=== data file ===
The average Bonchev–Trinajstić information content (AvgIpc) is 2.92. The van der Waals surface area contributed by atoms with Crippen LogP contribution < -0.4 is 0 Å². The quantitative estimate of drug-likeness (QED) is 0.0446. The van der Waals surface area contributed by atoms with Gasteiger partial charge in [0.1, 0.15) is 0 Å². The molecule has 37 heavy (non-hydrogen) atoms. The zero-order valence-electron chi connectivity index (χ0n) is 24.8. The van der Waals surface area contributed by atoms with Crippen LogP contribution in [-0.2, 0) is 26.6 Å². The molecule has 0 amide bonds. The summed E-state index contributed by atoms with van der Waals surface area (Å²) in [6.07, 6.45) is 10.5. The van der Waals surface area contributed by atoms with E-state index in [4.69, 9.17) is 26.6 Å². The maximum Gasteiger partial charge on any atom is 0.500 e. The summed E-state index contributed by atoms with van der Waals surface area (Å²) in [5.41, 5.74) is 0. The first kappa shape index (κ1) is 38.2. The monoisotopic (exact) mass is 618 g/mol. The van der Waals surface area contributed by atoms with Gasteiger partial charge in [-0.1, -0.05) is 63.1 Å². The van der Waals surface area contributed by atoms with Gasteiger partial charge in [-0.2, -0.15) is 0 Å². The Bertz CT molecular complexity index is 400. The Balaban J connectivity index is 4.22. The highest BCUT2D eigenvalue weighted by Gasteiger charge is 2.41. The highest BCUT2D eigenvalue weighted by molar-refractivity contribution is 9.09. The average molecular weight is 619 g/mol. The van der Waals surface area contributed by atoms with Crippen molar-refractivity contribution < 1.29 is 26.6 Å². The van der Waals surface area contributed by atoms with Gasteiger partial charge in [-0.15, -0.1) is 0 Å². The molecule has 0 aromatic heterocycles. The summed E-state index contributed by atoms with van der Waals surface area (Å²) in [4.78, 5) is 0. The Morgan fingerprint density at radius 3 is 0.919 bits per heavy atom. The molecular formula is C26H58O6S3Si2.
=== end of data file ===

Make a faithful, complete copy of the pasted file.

The average Bonchev–Trinajstić information content (AvgIpc) is 2.92. The van der Waals surface area contributed by atoms with Crippen LogP contribution < -0.4 is 0 Å². The quantitative estimate of drug-likeness (QED) is 0.0446. The van der Waals surface area contributed by atoms with Gasteiger partial charge in [0.1, 0.15) is 0 Å². The molecule has 37 heavy (non-hydrogen) atoms. The zero-order valence-electron chi connectivity index (χ0n) is 24.8. The van der Waals surface area contributed by atoms with Crippen LogP contribution in [-0.2, 0) is 26.6 Å². The molecule has 0 amide bonds. The summed E-state index contributed by atoms with van der Waals surface area (Å²) in [6.07, 6.45) is 10.5. The van der Waals surface area contributed by atoms with E-state index in [4.69, 9.17) is 26.6 Å². The maximum Gasteiger partial charge on any atom is 0.500 e. The summed E-state index contributed by atoms with van der Waals surface area (Å²) in [5.41, 5.74) is 0. The first kappa shape index (κ1) is 38.2. The monoisotopic (exact) mass is 618 g/mol. The van der Waals surface area contributed by atoms with Gasteiger partial charge in [-0.1, -0.05) is 63.1 Å². The van der Waals surface area contributed by atoms with Gasteiger partial charge in [-0.2, -0.15) is 0 Å². The Bertz CT molecular complexity index is 400. The Balaban J connectivity index is 4.22. The highest BCUT2D eigenvalue weighted by Gasteiger charge is 2.41. The highest BCUT2D eigenvalue weighted by molar-refractivity contribution is 9.09. The average molecular weight is 619 g/mol. The van der Waals surface area contributed by atoms with Crippen molar-refractivity contribution < 1.29 is 26.6 Å². The van der Waals surface area contributed by atoms with Gasteiger partial charge in [-0.15, -0.1) is 0 Å². The molecule has 0 aromatic heterocycles. The summed E-state index contributed by atoms with van der Waals surface area (Å²) in [4.78, 5) is 0. The Morgan fingerprint density at radius 3 is 0.919 bits per heavy atom. The molecular formula is C26H58O6S3Si2.